• Key symptoms of COVID-19: shortness of breath or difficulty breathing, fever, cough, chills, repeated shaking with chills, muscle pain, headache, sore throat, new loss of taste or smell.
• Symptoms may appear two to 14 days after exposure.
• Here are the symptoms of the virus compared with the common flu.
• COVID-19 is transmitted by being in close contact with someone who is coughing or sneezing for a long period of time.
• Exposure must occur >15 minutes, “which is still more than most casual contact but is quite a bit shorter than what we were initially told,” said Dr. Allison Unthank, Clallam County health officer, in an email. Transmission occurs from particulates from coughing and sneezing.
• People are thought to be most contagious when they are most symptomatic (the sickest).
• Some spread might be possible before people show symptoms; there have been reports of this occurring with this new coronavirus, but this is not thought to be the main way the virus spreads.
• It may be possible that a person can get COVID-19 by touching a surface or object that has the virus on it and then touching their own mouth, nose or possibly their eyes, but this is not thought to be the main way the virus spreads, according to the CDC.
“That’s why we push the handwashing and surface cleaning so much,” Unthank said.
• Older adults and people who have severe underlying chronic medical conditions like heart or lung disease or diabetes seem to be at higher risk for developing more serious complications from COVID-19 illness, according to the CDC. Please consult with your health care provider about additional steps you may be able to take to protect yourself.
What to do if you’re sick
• If you suspect you have COVID-19, isolate at home during illness. Restrict activities outside of the home except for getting medical care. Call ahead unless you are in crisis.
• Call 360-417-2430, a hotline that provides local information on the infection.
There is currently no vaccine to prevent COVID-19. The best way to prevent illness is to avoid being exposed to this virus.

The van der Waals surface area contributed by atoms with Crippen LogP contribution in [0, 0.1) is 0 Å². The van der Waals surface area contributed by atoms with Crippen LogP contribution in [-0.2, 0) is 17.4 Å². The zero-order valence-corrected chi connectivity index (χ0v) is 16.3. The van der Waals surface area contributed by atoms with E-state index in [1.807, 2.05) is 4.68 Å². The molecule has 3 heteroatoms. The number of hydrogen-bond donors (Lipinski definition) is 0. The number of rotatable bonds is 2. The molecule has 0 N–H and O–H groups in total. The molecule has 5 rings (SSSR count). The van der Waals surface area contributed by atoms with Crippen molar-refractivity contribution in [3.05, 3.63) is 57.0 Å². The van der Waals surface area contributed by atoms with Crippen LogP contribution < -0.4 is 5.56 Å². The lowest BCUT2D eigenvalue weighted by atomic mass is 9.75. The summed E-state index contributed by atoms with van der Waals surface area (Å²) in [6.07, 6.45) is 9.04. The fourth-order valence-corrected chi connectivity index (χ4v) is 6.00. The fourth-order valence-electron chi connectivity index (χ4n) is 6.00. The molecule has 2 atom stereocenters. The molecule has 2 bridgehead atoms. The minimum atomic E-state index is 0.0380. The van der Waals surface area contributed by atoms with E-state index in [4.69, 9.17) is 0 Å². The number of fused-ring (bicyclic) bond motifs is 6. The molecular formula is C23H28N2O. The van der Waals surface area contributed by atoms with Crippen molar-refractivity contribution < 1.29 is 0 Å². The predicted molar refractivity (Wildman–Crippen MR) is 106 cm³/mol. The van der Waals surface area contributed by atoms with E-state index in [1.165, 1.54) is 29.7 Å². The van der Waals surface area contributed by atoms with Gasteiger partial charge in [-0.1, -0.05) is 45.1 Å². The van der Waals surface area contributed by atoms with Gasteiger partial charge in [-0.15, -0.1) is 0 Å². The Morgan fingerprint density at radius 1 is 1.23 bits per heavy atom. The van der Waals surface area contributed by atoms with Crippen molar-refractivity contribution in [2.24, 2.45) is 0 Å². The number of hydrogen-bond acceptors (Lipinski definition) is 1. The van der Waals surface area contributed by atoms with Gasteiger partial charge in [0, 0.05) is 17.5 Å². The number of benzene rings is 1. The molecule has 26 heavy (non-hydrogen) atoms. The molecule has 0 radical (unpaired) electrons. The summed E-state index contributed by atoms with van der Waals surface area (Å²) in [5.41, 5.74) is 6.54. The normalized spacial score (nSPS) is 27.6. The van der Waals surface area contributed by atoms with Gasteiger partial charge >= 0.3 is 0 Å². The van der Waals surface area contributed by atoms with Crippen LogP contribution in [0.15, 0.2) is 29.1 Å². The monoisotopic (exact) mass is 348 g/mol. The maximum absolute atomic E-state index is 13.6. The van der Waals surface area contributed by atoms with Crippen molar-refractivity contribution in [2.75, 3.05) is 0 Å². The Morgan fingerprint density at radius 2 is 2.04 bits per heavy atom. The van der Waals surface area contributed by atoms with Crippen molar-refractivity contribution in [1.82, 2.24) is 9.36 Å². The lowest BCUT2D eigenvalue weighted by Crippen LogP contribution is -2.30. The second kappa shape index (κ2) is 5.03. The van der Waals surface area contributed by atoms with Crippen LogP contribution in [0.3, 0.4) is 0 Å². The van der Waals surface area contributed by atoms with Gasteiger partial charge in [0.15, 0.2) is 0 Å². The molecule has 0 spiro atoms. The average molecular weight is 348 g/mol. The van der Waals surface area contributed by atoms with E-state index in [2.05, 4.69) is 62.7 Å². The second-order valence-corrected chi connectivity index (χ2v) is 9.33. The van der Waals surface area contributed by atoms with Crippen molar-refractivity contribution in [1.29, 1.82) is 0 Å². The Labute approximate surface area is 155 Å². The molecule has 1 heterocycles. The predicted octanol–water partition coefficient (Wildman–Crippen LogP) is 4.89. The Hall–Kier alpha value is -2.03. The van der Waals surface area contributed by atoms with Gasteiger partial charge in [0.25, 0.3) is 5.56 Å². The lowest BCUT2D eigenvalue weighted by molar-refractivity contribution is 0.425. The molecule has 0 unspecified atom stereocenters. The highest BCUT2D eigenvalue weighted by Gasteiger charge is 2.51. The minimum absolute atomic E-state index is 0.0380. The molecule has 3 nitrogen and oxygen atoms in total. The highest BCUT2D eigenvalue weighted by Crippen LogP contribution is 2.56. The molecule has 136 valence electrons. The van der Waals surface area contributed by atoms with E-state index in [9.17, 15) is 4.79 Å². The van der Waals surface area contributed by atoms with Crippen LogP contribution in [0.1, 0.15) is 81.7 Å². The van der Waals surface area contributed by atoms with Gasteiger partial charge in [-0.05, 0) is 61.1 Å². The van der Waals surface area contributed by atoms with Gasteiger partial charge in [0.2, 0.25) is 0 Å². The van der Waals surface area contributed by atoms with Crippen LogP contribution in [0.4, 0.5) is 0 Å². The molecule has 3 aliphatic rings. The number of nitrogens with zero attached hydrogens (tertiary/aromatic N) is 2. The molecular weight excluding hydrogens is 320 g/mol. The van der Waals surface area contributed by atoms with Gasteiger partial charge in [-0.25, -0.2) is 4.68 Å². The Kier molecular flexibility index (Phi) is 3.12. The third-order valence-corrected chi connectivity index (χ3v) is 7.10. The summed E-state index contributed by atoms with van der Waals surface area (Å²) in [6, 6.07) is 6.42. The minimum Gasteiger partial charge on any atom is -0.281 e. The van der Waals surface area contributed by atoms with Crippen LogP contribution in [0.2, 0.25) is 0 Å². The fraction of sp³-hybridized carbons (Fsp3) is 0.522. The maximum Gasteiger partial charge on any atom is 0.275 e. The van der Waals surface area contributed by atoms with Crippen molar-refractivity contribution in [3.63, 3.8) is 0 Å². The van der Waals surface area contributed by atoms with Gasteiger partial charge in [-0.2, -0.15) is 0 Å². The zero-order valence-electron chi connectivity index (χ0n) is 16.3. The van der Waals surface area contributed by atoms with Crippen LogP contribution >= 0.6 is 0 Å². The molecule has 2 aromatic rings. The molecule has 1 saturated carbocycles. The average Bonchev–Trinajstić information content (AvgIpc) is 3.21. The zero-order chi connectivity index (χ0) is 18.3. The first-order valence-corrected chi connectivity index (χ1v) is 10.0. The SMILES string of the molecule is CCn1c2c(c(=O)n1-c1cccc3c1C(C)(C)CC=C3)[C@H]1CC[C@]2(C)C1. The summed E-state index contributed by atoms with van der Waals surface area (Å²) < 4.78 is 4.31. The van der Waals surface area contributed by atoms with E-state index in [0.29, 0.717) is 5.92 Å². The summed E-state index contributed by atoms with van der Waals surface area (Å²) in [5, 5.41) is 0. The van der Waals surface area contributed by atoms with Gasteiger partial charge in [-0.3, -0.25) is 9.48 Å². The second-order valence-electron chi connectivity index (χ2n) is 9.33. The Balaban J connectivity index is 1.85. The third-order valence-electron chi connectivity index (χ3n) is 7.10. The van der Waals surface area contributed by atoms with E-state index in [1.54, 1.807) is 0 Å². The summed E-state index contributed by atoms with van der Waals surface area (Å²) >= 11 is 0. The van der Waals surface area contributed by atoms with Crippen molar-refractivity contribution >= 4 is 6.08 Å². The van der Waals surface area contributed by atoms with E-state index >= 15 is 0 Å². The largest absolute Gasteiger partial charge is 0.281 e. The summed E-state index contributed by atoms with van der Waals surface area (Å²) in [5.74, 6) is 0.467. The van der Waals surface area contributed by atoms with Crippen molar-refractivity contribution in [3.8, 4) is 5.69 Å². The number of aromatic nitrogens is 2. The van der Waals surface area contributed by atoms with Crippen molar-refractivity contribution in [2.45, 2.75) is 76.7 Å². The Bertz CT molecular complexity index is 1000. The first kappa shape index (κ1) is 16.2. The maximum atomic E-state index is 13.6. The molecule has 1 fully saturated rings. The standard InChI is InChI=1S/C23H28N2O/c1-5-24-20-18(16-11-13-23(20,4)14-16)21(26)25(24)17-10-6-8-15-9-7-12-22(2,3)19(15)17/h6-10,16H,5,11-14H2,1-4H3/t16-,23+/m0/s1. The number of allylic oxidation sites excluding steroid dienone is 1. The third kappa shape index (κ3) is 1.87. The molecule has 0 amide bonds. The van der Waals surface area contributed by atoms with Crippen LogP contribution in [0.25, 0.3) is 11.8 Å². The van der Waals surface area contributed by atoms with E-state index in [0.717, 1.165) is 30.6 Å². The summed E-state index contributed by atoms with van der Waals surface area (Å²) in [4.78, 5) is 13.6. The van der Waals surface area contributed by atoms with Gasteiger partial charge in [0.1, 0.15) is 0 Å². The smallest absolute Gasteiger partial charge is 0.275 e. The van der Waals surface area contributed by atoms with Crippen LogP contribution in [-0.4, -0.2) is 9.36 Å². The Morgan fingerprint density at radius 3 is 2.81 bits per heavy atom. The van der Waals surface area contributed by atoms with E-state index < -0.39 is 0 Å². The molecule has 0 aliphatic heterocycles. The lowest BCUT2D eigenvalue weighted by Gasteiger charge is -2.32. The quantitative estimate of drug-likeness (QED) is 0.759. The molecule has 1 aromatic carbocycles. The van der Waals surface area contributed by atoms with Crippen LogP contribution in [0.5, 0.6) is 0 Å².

As a reminder, according to the CDC, here are recommended everyday preventive actions to help prevent the spread of respiratory diseases:
• Avoid close contact with people who are sick.
• Avoid touching your eyes, nose and mouth.
• Stay home when you are sick.
• Cover your cough or sneeze with a tissue, then throw the tissue in the trash.
• Clean and disinfect frequently touched objects and surfaces using a regular household cleaning spray or wipe.
• The CDC recommends wearing cloth face coverings in public settings where other social distancing measures are difficult to maintain (e.g., grocery stores and pharmacies), especially in areas of significant community-based transmission.
CDC also advises the use of simple cloth face coverings to slow the spread of the virus and help people who may have the virus and do not know it from transmitting it to others. Cloth face coverings fashioned from household items or made at home from common materials at low cost can be used as an additional, voluntary public health measure.
For more information on using cloth face coverings and how to make your own, click here.
• Wash your hands often with soap and water for at least 20 seconds, especially after going to the bathroom; before eating; and after blowing your nose, coughing, or sneezing.
• If soap and water are not readily available, use an alcohol-based hand sanitizer with at least 60 percent alcohol. Always wash hands with soap and water if hands are visibly dirty.
• Once home from work, school, running errands, etc., immediately wash your hands.
• Consider purchasing the following supplies: extra fluids and hydrating drinks (Gatorade and Pedialyte); food for when you’re sick (soups, broths, crackers, honey, nonperishable items); pain and fever medications (acetaminophen or ibuprofen); cough drops and cough medications; prescription medications; tissues; household cleaners (bleach, alcohol, soap, disinfecting wipes).
• You should wash your phone, too. Here’s how.